Press rights of high school students received a sharp setback from the United States Supreme Court Wednesday. But it is unclear whether broader constitutional guarantees of students to free expression have been compromised by the court. It is also still undecided whether these speech restrictions may be applied to the college press.
The justices, by a 5-to-3 vote, ruled that a Hazelwood, Mo., high school principal had the right to pre-censor, and order deleted, certain articles from a student-produced newspaper. The stories dealt with the sensitive subjects of divorce and teen pregnancy.
Writing for the court's majority, Associate Justice Byron White said: ``A school need not tolerate student speech that is inconsistent with its basic educational mission even though the government could not censor similar speech outside the school.''
Justice White was joined in this opinion by Chief Justice William Rehnquist and Associate Justices Sandra Day O'Connor, Antonin Scalia, and John Paul Stevens.
Associate Justices Harry Blackmun, William Brennan, and Thurgood Marshall dissented. Justice Brennan commented: ``The young men and women of Hazelwood East expected a civics lesson, but not the one the court teaches them today.''
Legal experts, constitutional scholars, and educators are divided on the potential effect of this ruling. Bernard James, a law professor at Pepperdine University in California who closely follows student press issues, says he doesn't expect students' free-speech rights will be greatly affected. ``But school officials now have a pretty clear line [based on Wednesday's ruling] as to how to treat creative activities for First Amendment purposes.''
Professor James stresses that educators must balance their administrative responsibilities with the need to encourage independent student thinking. He adds that if the court voted no restrictions on school papers, many principals would just not offer curriculum courses in journalism for fear of lawsuits or other community reprisals.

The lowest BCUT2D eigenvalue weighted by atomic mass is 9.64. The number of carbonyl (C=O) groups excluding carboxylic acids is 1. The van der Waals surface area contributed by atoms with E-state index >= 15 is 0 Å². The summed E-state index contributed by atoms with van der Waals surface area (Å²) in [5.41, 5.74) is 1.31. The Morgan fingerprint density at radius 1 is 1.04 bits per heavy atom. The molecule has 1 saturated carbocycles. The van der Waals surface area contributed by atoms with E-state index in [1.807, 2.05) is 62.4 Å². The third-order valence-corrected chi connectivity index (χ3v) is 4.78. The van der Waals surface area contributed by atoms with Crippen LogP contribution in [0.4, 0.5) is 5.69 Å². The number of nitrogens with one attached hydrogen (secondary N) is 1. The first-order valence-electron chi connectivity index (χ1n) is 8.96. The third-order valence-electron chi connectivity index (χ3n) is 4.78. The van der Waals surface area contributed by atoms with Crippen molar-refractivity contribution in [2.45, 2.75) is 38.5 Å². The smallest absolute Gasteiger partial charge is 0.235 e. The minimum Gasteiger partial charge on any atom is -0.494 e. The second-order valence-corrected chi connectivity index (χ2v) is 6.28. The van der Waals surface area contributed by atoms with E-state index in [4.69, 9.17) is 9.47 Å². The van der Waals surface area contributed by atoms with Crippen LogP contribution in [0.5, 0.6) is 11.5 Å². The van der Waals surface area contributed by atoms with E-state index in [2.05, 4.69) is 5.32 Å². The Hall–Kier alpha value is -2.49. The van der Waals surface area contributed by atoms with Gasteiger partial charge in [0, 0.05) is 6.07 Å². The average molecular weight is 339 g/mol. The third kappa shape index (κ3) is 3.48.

``First Amendment rights of students are substantive. They must be recognized,'' he stresses. ``But activities counterproductive to the school must be regulated.''
Some media experts, who generally supported the Hazelwood students who brought suit against their school district for censoring their work, sharply criticize the court's finding.
First Amendment defense lawyer Floyd Abrams says that it ``sends a [negative] message about the nature of our society to students and all others who wish to have their say.''
Richard Schmidt Jr., general counsel to the American Society of Newspaper Editors, says it means that ``journalism students can be taught about the First Amendment, but they won't be able to exercise it until they get out of school.''
Jane Kirtley, executive director of the Reporters' Committee for Freedom of the Press, says that most high school papers will be affected because they operate in a setting that is directly tied to the school curriculum. ``What are we telling the journalists of the future?'' she asks. ``Are we saying that [free speech] depends on their status?''
Mark Goodman, who heads the Student Press Law Center in Washington, D.C., says he hopes most school officials will choose not to censor student papers, despite the Supreme Court ruling. ``We must teach that good journalism requires press freedom,'' he says.
Louis Gappmeyer, a high school principal in Bozeman, Mont., says that there is no prior restraint, or even review, of the student paper in his school. He adds, however, that the paper is produced in a ``learning setting'' in which potential staff members are taught responsible journalism.
In overturning a lower court ruling that the student paper was a ``public forum'' and thus could not be subject to administrative restraint, the court's majority said it was, instead, ``a supervised learning experience'' and thus under the control of school officials.
Justice White said that yesterday's ruling was not in conflict with previous Supreme Court decisions that have reinforced students' free-speech rights.